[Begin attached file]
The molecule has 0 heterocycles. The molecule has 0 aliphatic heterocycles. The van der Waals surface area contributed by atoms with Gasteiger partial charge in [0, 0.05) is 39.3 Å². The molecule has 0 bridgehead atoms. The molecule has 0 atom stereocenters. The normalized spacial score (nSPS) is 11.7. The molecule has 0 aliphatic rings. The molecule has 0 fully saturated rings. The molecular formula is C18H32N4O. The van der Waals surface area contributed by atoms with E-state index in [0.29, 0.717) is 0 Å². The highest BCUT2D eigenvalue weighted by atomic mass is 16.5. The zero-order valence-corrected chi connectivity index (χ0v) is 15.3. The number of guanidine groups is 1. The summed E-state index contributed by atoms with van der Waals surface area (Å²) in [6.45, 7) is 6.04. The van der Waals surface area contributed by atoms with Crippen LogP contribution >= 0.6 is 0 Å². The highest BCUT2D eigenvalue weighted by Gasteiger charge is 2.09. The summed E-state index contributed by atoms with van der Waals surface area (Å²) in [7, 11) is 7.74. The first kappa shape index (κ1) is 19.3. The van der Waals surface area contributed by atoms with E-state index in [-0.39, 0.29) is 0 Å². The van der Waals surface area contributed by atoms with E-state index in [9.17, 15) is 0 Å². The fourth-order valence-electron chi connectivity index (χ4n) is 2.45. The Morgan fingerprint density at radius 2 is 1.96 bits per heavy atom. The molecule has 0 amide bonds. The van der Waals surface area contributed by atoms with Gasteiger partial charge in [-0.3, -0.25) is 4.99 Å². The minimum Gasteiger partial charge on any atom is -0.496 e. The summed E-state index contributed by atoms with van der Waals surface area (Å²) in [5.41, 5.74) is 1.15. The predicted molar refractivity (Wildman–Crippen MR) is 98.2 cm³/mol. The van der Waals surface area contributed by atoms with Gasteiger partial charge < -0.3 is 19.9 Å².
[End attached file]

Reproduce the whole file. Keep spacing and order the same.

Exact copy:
The molecule has 0 heterocycles. The molecule has 0 aliphatic heterocycles. The van der Waals surface area contributed by atoms with Gasteiger partial charge in [0, 0.05) is 39.3 Å². The molecule has 0 bridgehead atoms. The molecule has 0 atom stereocenters. The normalized spacial score (nSPS) is 11.7. The molecule has 0 aliphatic rings. The molecule has 0 fully saturated rings. The molecular formula is C18H32N4O. The van der Waals surface area contributed by atoms with E-state index in [0.29, 0.717) is 0 Å². The highest BCUT2D eigenvalue weighted by atomic mass is 16.5. The zero-order valence-corrected chi connectivity index (χ0v) is 15.3. The number of guanidine groups is 1. The summed E-state index contributed by atoms with van der Waals surface area (Å²) in [6.45, 7) is 6.04. The van der Waals surface area contributed by atoms with Crippen LogP contribution >= 0.6 is 0 Å². The highest BCUT2D eigenvalue weighted by Gasteiger charge is 2.09. The summed E-state index contributed by atoms with van der Waals surface area (Å²) in [7, 11) is 7.74. The first kappa shape index (κ1) is 19.3. The van der Waals surface area contributed by atoms with E-state index in [-0.39, 0.29) is 0 Å². The van der Waals surface area contributed by atoms with E-state index in [9.17, 15) is 0 Å². The fourth-order valence-electron chi connectivity index (χ4n) is 2.45. The Morgan fingerprint density at radius 2 is 1.96 bits per heavy atom. The molecule has 0 amide bonds. The van der Waals surface area contributed by atoms with Gasteiger partial charge in [-0.3, -0.25) is 4.99 Å². The minimum Gasteiger partial charge on any atom is -0.496 e. The summed E-state index contributed by atoms with van der Waals surface area (Å²) in [5.41, 5.74) is 1.15. The predicted molar refractivity (Wildman–Crippen MR) is 98.2 cm³/mol. The van der Waals surface area contributed by atoms with Gasteiger partial charge < -0.3 is 19.9 Å².